The Follow is a gorgeous film, typical of Wong Kar-wai's moving work in features such as In the Mood for Love and 2046. Upon its web-only release in 2001, however, it was also part of a larger series of works: The Hire featured five short films produced by David Fincher and directed by different directions with only two common elements, the unnamed Driver (played by Clive Owen) and the cars, all BMWs. Indeed all five films were part of an interesting commercial campaign called BMW films where the "films" themselves used the cars in fascinating ways, often involving car chases (like in this one) and sometimes even causing the cars to crash. The clear, cool nature of both Owen and the car exuded from these films, and vice-versa. More than the other four in the series, Wong's film also directly related these shorts to the concept of the art film, which can allow us to consider the nature of the audience that these films -- and likewise the cars -- are marketed to. Do those of us who watch these kind of films want to buy BMWs? Can we afford them?

The Follow therefore walks a fascinatingly fine line between "film" and "commercial." The series as a whole could be accessed under the very name "film" and played at the Cannes Film Festival; all the players involved (actors, directors, etc.) are related to film as well, and the budgets for these pieces certainly was along similar lines with commercials. And yet, these "films" won CLIO awards for best commercial pieces which naturally showcase the ubiquitous cars which handle rather nicely. This invites us to consider the nature of the commercial at all: where does the concept of the "film" begin and end?

Thursday, August 28, 2008


D: Jessica Yu, USA, 1993, approx. 4 minutes.
Source: Wholphin Volume 2
Featured in the Telluride Film Festival 1993.

The premise of this film couldn’t get much simpler: director Yu offers candy to a variety of people and films their reactions – once they quickly discover that she has deceived them into trying the Asian “delicacy” Sour Death Balls. A series of head-shots in sepia-and-white accompanied by a jazzy score, the film seems almost too simple.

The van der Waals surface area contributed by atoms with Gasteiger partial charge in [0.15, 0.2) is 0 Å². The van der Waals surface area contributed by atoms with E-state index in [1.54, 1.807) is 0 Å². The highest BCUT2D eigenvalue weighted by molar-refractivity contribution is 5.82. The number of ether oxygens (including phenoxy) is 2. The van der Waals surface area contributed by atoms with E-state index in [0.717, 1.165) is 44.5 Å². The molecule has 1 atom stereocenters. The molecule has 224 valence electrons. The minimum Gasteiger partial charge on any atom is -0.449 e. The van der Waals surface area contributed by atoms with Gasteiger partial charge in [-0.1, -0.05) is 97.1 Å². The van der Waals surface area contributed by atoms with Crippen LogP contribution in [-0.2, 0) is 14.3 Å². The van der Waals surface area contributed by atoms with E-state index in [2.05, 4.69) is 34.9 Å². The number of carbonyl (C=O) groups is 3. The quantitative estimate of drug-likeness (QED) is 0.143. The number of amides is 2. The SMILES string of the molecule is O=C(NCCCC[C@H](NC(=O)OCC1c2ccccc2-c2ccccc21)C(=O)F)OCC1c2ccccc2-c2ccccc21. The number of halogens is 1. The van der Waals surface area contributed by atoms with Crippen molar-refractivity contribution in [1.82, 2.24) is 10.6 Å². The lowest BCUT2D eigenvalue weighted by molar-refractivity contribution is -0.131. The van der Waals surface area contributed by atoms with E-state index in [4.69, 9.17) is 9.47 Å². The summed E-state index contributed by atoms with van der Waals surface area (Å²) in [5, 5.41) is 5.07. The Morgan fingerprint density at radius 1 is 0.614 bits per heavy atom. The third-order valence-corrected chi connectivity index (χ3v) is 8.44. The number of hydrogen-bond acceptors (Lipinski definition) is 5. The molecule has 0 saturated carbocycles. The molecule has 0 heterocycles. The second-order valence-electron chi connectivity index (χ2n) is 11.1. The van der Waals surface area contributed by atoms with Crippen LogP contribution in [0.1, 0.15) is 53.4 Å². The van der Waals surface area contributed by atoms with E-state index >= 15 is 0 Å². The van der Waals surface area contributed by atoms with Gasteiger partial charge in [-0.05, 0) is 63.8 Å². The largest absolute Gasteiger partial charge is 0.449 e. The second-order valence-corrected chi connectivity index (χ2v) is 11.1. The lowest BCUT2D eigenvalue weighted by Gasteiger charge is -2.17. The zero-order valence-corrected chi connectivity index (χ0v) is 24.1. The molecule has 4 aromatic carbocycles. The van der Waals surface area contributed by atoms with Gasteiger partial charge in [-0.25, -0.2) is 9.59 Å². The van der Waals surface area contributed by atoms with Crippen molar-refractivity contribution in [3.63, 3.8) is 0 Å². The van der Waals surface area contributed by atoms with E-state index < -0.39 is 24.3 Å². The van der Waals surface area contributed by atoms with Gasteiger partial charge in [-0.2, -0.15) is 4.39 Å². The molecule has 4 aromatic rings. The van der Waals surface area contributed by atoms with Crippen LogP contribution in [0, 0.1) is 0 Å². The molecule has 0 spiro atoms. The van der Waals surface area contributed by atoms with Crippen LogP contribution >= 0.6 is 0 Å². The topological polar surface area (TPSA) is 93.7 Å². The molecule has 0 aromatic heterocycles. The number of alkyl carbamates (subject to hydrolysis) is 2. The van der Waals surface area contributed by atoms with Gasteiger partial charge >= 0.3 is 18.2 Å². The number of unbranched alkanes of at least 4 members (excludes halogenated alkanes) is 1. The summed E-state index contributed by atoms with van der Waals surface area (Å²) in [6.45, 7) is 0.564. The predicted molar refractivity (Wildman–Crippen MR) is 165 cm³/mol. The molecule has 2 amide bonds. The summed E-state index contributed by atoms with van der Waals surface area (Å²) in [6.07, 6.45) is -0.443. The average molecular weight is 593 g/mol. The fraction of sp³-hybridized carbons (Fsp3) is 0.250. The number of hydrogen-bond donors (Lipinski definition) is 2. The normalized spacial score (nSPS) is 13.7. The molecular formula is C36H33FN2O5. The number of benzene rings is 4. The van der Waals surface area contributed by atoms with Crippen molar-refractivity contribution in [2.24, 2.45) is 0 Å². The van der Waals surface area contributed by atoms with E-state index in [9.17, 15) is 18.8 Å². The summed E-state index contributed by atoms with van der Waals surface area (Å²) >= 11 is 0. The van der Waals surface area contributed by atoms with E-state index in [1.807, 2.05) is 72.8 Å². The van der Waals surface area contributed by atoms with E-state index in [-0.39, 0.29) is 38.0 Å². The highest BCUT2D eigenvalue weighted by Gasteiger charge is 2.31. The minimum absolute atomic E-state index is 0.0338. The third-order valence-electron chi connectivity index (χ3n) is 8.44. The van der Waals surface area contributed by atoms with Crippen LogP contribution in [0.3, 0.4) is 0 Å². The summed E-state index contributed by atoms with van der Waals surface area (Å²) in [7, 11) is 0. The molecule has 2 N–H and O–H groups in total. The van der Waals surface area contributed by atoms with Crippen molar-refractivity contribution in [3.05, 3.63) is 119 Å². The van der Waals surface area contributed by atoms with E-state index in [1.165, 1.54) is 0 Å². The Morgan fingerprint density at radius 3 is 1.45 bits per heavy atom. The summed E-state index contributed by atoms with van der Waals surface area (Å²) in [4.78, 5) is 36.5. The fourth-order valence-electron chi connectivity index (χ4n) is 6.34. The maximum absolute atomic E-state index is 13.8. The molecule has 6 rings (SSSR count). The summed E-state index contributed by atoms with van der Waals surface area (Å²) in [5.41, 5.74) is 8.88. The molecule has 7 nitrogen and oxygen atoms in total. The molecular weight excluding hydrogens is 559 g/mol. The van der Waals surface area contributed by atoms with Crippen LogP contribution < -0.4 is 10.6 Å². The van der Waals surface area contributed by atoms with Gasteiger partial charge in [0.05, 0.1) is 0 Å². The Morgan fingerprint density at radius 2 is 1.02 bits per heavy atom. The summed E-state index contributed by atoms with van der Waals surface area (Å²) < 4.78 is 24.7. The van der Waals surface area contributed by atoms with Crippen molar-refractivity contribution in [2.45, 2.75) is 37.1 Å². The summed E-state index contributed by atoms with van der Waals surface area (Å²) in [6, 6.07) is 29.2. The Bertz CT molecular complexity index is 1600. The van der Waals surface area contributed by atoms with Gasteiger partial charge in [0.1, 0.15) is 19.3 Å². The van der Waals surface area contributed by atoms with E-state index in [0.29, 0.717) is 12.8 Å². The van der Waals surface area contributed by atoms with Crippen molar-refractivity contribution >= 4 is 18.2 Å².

Such simplicity highlights each person’s face as the candy’s taste slowly registers – and the piece is just long enough for the viewer to simply break down and laugh along with these poor victims. The looks the kids give are particularly priceless and I love the little girl who spits it out only to put it back in her mouth (because, you know, it’s candy!). The score provides a wonderful guideline for editing as well, which remains brisk and buoyant. Here is a case where if the film had gone one for much longer, the impact would be dimished. Instead, Sour Death Balls remains pure fun.

There is a question as to whether this is a documentary. Certainly, with its lack of any discernable plot, this is a model experimental film – but, given its register of everyday life, could it also be a doc? Yu herself would gain great recognition for prowess in the form, winning the Best Documentary Short Oscar for Breathing Lessons. (She memorably said upon receiving the Award, “It’s a new reality when your dress cost more than your movie.”) I would venture to say that this isn’t a documentary, precisely because of intention: it seems that documentaries have a greater “purpose” behind them than this one intends (a statement which I hope doesn’t slight the movie at all). I open this question up to debate in the comments, however – how do you feel about the possibility of its status as a documentary?